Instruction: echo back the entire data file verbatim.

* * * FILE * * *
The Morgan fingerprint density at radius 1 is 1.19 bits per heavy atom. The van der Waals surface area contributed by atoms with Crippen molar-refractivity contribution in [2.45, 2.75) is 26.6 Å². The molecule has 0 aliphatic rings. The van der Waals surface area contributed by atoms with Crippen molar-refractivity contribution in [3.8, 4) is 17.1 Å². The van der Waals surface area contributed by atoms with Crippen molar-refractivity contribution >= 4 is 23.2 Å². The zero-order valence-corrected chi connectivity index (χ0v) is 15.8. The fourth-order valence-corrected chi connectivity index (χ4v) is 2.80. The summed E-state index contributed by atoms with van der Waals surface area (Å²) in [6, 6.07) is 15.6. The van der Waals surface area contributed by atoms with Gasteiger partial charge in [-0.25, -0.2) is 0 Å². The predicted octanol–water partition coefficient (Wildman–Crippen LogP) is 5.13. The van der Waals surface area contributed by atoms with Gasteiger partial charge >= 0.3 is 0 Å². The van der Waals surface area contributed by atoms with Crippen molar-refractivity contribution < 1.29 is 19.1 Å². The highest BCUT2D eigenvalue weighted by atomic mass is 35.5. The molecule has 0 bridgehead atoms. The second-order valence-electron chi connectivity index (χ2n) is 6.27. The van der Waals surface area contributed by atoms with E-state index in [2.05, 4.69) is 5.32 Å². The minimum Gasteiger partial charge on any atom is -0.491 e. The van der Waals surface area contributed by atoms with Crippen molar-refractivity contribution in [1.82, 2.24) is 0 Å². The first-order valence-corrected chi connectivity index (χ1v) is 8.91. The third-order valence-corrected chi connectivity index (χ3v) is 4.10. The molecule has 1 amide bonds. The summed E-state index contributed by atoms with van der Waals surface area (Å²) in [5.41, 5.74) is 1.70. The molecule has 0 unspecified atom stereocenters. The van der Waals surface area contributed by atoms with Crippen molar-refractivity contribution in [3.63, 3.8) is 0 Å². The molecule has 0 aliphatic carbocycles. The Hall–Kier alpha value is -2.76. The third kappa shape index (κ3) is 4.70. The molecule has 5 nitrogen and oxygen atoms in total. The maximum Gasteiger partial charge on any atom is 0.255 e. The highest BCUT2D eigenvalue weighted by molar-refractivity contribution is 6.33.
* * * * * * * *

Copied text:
The Morgan fingerprint density at radius 1 is 1.19 bits per heavy atom. The van der Waals surface area contributed by atoms with Crippen molar-refractivity contribution in [2.45, 2.75) is 26.6 Å². The molecule has 0 aliphatic rings. The van der Waals surface area contributed by atoms with Crippen molar-refractivity contribution in [3.8, 4) is 17.1 Å². The van der Waals surface area contributed by atoms with Crippen molar-refractivity contribution >= 4 is 23.2 Å². The zero-order valence-corrected chi connectivity index (χ0v) is 15.8. The fourth-order valence-corrected chi connectivity index (χ4v) is 2.80. The summed E-state index contributed by atoms with van der Waals surface area (Å²) in [6, 6.07) is 15.6. The van der Waals surface area contributed by atoms with Gasteiger partial charge in [-0.25, -0.2) is 0 Å². The predicted octanol–water partition coefficient (Wildman–Crippen LogP) is 5.13. The van der Waals surface area contributed by atoms with Gasteiger partial charge >= 0.3 is 0 Å². The van der Waals surface area contributed by atoms with Crippen molar-refractivity contribution < 1.29 is 19.1 Å². The highest BCUT2D eigenvalue weighted by atomic mass is 35.5. The molecule has 0 bridgehead atoms. The second-order valence-electron chi connectivity index (χ2n) is 6.27. The van der Waals surface area contributed by atoms with E-state index in [2.05, 4.69) is 5.32 Å². The minimum Gasteiger partial charge on any atom is -0.491 e. The van der Waals surface area contributed by atoms with Crippen molar-refractivity contribution in [1.82, 2.24) is 0 Å². The first-order valence-corrected chi connectivity index (χ1v) is 8.91. The third-order valence-corrected chi connectivity index (χ3v) is 4.10. The molecule has 1 amide bonds. The summed E-state index contributed by atoms with van der Waals surface area (Å²) in [5.41, 5.74) is 1.70. The molecule has 0 unspecified atom stereocenters. The van der Waals surface area contributed by atoms with Crippen molar-refractivity contribution in [3.63, 3.8) is 0 Å². The molecule has 0 aliphatic carbocycles. The Hall–Kier alpha value is -2.76. The third kappa shape index (κ3) is 4.70. The molecule has 5 nitrogen and oxygen atoms in total. The maximum Gasteiger partial charge on any atom is 0.255 e. The highest BCUT2D eigenvalue weighted by molar-refractivity contribution is 6.33.